We all have funny quirks that we’ve developed from being in the luxury travel business. Here's a ready reckoner that tells you travel industry is where you truly belong.
1. When you drop your child off at college for the first time, you can’t believe that you can’t get them upgraded to a suite from the little dorm room they’ve been assigned.
2. Last Thanksgiving, you planned a day of programming for all the children in attendance so they would go home more enlightened and enriched than when they arrived for their visit.
3. Your family asks if you can buy regular size bottles of jam, ketchup and mustard instead of always having to use the tiny jars you get off the room service trays from the hotels you’ve visited.
4. When you go on a cruise and the ship docks in port, you’re the first off the ship, thrilled to pieces that you’ll be able to check out four or five hotels in the destination. All this while everyone else on the ship is lining up for the motor coach to go on a city tour.
5. When the discussion turns to travel at a neighbor’s cocktail party, you make everyone sit down and write up their bucket lists of all the places they still want to go. You then interview each guest individually to determine when they should travel to each destination over the course of the next five years.
6. At the library in your town, you’re mesmerized by the map of the world mounted on the wall and your eyes keep wandering to those places you haven’t been yet. You’re also tempted to put pins in the many, many countries you’ve already visited even though that would make the librarian really mad.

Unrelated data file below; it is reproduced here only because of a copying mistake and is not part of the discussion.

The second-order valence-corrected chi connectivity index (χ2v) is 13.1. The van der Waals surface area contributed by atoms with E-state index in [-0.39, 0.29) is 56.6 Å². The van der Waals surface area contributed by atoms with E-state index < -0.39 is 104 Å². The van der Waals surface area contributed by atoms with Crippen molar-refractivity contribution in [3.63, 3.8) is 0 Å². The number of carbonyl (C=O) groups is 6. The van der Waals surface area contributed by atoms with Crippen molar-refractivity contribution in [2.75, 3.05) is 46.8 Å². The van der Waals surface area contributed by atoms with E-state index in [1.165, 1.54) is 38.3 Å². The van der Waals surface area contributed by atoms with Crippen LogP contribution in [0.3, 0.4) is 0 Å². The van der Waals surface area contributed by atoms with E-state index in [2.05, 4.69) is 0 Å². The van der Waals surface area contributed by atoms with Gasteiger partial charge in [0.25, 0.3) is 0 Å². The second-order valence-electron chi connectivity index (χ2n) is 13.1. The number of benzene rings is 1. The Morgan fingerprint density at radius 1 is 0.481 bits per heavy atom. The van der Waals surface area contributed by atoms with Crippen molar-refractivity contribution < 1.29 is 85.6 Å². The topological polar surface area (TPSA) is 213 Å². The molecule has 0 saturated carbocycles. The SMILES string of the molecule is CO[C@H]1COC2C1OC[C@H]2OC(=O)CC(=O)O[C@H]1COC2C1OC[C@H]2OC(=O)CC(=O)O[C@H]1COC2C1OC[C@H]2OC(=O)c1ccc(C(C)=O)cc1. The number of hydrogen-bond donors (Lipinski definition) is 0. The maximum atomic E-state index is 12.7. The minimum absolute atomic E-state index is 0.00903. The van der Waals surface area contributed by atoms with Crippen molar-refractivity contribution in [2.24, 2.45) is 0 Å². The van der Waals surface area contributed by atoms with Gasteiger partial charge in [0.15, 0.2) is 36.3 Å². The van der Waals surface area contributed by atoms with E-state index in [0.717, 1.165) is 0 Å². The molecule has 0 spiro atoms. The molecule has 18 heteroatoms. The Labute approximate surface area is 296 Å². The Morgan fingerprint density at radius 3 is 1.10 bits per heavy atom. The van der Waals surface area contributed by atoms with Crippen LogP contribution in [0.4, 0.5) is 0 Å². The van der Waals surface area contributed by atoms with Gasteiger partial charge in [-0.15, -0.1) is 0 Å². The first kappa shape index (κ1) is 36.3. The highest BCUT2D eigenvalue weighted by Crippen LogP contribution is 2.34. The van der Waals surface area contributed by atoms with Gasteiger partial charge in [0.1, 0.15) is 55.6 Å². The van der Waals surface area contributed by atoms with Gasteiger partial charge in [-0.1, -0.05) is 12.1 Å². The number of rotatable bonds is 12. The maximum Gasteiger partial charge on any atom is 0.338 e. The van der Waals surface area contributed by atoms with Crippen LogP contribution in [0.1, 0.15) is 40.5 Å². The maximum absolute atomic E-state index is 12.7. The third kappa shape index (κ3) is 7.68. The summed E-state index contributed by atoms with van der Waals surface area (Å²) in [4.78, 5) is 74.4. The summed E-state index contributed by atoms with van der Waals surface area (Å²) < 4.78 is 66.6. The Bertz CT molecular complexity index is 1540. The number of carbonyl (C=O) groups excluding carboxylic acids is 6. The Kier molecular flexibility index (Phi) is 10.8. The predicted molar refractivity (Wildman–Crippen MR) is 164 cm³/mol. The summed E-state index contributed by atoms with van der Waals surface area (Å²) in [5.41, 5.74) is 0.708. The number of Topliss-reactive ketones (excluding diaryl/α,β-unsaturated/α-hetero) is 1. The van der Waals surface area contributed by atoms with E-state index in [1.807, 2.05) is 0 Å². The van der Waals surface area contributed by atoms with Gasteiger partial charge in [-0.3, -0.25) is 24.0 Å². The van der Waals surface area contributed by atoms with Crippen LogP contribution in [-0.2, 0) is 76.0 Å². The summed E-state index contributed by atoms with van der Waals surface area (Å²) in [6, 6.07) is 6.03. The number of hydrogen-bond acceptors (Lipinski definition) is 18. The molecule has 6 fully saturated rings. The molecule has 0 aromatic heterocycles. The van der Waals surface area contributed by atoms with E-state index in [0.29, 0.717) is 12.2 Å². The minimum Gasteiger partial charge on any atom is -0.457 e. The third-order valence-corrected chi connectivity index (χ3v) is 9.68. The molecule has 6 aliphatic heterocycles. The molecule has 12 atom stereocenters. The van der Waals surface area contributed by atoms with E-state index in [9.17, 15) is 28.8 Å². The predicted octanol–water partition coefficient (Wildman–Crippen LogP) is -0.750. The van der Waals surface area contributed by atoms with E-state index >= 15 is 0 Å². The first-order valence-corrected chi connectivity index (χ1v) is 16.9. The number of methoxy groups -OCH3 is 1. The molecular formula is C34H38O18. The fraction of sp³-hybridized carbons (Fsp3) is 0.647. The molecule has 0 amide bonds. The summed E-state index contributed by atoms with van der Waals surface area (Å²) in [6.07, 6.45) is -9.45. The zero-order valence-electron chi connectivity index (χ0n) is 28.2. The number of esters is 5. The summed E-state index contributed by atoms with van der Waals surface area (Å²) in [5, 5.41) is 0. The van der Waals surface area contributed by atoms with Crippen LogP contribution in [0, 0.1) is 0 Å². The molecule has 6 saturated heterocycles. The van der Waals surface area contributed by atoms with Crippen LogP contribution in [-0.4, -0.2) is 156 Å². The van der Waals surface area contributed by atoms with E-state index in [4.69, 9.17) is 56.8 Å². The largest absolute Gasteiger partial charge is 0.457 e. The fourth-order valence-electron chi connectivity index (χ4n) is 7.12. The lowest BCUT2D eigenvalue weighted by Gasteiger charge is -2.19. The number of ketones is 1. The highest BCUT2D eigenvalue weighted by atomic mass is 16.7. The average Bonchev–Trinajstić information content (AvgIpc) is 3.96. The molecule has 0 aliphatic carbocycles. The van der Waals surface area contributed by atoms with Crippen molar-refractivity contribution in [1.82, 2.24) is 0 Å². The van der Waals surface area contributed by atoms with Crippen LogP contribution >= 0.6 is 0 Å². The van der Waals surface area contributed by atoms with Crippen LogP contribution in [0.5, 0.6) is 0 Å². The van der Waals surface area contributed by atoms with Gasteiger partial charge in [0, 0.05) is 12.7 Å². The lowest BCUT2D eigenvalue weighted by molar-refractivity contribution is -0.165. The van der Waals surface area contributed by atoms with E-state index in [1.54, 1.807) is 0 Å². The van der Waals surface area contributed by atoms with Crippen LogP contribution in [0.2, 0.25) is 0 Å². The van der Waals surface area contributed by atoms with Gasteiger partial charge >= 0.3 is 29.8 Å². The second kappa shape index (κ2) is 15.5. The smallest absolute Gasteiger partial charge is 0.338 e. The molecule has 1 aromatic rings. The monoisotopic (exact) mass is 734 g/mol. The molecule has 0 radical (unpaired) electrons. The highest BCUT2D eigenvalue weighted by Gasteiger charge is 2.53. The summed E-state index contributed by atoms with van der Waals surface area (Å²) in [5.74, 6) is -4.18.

7. You can’t believe there is no loyalty VIP seating at your child’s soccer practice for those parents who attend most frequently.
8. You join a book club and the first assignment is to read “Wuthering Heights.” By the end of the first club meeting you’ve organized a luxury group “pilgrimage tour” for everyone in the room to visit the top Emily Brontë-related sites in the UK.
9. When your friends decide to go on a girlfriends’ getaway, you insist on giving a PowerPoint presentation with detailed charts that prove it’s worth staying at the five-star resort that provides $200 worth of daily amenities, including breakfast, parking and transfers, (thanks to your industry relationships), rather than the $199-a-night, three-star hotel one of the gals saw advertised online.
10. When you have overnight visitors to your home, you stock the guestroom with a welcome bottle of wine, turndown chocolates and a certificate for a $100 discount from the spa down the street.